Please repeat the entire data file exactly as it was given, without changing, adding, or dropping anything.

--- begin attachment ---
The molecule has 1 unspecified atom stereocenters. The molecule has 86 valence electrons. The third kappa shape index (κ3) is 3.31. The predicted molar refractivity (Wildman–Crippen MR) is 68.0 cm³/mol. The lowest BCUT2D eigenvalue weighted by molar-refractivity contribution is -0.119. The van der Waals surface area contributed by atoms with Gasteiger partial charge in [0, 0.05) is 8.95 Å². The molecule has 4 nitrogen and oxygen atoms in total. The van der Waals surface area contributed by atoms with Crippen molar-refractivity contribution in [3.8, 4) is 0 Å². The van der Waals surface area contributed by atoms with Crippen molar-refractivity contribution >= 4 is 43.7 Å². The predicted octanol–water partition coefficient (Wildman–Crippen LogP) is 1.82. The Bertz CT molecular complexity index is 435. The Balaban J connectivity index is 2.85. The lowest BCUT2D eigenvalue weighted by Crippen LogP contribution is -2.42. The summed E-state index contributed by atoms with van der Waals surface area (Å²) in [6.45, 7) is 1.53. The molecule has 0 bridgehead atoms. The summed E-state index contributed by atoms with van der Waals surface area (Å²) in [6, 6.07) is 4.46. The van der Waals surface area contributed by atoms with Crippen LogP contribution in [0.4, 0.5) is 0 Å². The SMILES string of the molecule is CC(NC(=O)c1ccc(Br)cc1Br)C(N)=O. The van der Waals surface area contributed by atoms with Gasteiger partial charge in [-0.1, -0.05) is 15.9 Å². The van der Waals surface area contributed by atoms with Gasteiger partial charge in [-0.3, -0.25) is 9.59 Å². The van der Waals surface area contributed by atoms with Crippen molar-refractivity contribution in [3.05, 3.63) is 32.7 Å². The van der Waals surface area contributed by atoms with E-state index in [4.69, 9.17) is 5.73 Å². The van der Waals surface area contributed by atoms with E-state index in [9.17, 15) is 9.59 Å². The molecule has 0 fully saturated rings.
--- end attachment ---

The molecule has 1 unspecified atom stereocenters. The molecule has 86 valence electrons. The third kappa shape index (κ3) is 3.31. The predicted molar refractivity (Wildman–Crippen MR) is 68.0 cm³/mol. The lowest BCUT2D eigenvalue weighted by molar-refractivity contribution is -0.119. The van der Waals surface area contributed by atoms with Gasteiger partial charge in [0, 0.05) is 8.95 Å². The molecule has 4 nitrogen and oxygen atoms in total. The van der Waals surface area contributed by atoms with Crippen molar-refractivity contribution in [3.8, 4) is 0 Å². The van der Waals surface area contributed by atoms with Crippen molar-refractivity contribution >= 4 is 43.7 Å². The predicted octanol–water partition coefficient (Wildman–Crippen LogP) is 1.82. The Bertz CT molecular complexity index is 435. The Balaban J connectivity index is 2.85. The lowest BCUT2D eigenvalue weighted by Crippen LogP contribution is -2.42. The summed E-state index contributed by atoms with van der Waals surface area (Å²) in [6.45, 7) is 1.53. The molecule has 0 bridgehead atoms. The summed E-state index contributed by atoms with van der Waals surface area (Å²) in [6, 6.07) is 4.46. The van der Waals surface area contributed by atoms with Crippen LogP contribution in [0.4, 0.5) is 0 Å². The SMILES string of the molecule is CC(NC(=O)c1ccc(Br)cc1Br)C(N)=O. The van der Waals surface area contributed by atoms with Gasteiger partial charge in [-0.1, -0.05) is 15.9 Å². The van der Waals surface area contributed by atoms with Gasteiger partial charge in [-0.3, -0.25) is 9.59 Å². The van der Waals surface area contributed by atoms with Crippen molar-refractivity contribution in [3.05, 3.63) is 32.7 Å². The van der Waals surface area contributed by atoms with E-state index in [4.69, 9.17) is 5.73 Å². The van der Waals surface area contributed by atoms with E-state index in [9.17, 15) is 9.59 Å². The molecule has 0 fully saturated rings.